Poll
Should we as Americans be guaranteed freedom "from" religion?
Federally 8
By State 1
at work 0
no 0
Total Votes: 9
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realist
Posted: 21 September 2011 04:26 AM   [ Ignore ]
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Hello,

I am a 45 yr old woman who just doesn’t buy it anymore.  I haven’t for at least 10 years or so.  It took some courage to finally just say it, “I don’t believe in God”.  After the first time, the words just fell out of my mouth, but only in certain circles, family, friends, etc., never at work, not here in IN.  The fact that I feel an unwritten rule at work, leaves me feeling less than free.  This is the prejudice that no one cares about, no one talks about, no one fights for, the freedom “from” religion.  It’s forced upon us in schools, work, and government.  Where’s my group of like minded people?  I think about it all the time.  Everytime someone says, “I’ll pray for you” or “pray for the baby”....... or my favorite, “it’s blessing from God”.  Really, if the good fortune was a blessing, was it punishment when the baby died of some dreadful illness?  I just don’t believe in magic of any sort.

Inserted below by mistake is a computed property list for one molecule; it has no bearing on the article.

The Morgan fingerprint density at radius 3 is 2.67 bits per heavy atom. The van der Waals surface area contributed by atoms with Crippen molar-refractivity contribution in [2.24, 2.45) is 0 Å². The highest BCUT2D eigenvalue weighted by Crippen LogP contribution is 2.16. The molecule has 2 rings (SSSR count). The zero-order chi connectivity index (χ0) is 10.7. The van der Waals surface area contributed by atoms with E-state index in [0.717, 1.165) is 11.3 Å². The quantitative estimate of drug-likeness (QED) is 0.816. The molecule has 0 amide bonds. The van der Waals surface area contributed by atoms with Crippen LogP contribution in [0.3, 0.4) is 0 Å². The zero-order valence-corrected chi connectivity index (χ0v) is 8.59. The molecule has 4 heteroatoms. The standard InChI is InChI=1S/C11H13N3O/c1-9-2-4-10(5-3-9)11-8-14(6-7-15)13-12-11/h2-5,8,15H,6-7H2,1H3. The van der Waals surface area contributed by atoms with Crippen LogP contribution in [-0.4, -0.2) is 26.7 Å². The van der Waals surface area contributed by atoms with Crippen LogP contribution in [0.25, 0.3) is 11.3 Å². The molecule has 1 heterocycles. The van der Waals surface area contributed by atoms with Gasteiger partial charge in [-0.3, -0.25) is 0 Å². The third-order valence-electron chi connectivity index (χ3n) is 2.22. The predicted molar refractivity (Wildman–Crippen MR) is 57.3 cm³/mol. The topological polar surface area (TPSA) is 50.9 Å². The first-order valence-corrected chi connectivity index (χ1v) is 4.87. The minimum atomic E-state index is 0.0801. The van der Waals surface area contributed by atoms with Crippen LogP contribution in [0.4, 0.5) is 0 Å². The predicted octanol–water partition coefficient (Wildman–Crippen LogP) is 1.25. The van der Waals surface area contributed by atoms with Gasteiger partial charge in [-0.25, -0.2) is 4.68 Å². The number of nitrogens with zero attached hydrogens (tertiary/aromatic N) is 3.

These are today’s two cents.

I am greatful to have been invited to this site.

Thank you,

Tina

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Posted: 21 September 2011 07:04 AM   [ Ignore ]   [ # 1 ]
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Welcome to the CFI Forum, Tina, glad you found us.

As to the question you ask, I’m inclined to say that this is a country where people should be free to practice their religion as they see fit, so long as it doesn’t infringe on anyone else’s rights. This is included in the First Amendment. (“Congress shall make no law ... prohibiting the free exercise [of religion]”). I don’t think it infringes on my rights to have someone say something religious to me, which I may well disagree with. Down that road, where do we stop? Should someone be free to tell me that they think GW Bush was a great President? I don’t agree with that, either, but I think someone should be allowed to say it. Further, many Christians believe that atheist speech is blasphemous and given this sort of law would likely push to have blasphemy disallowed.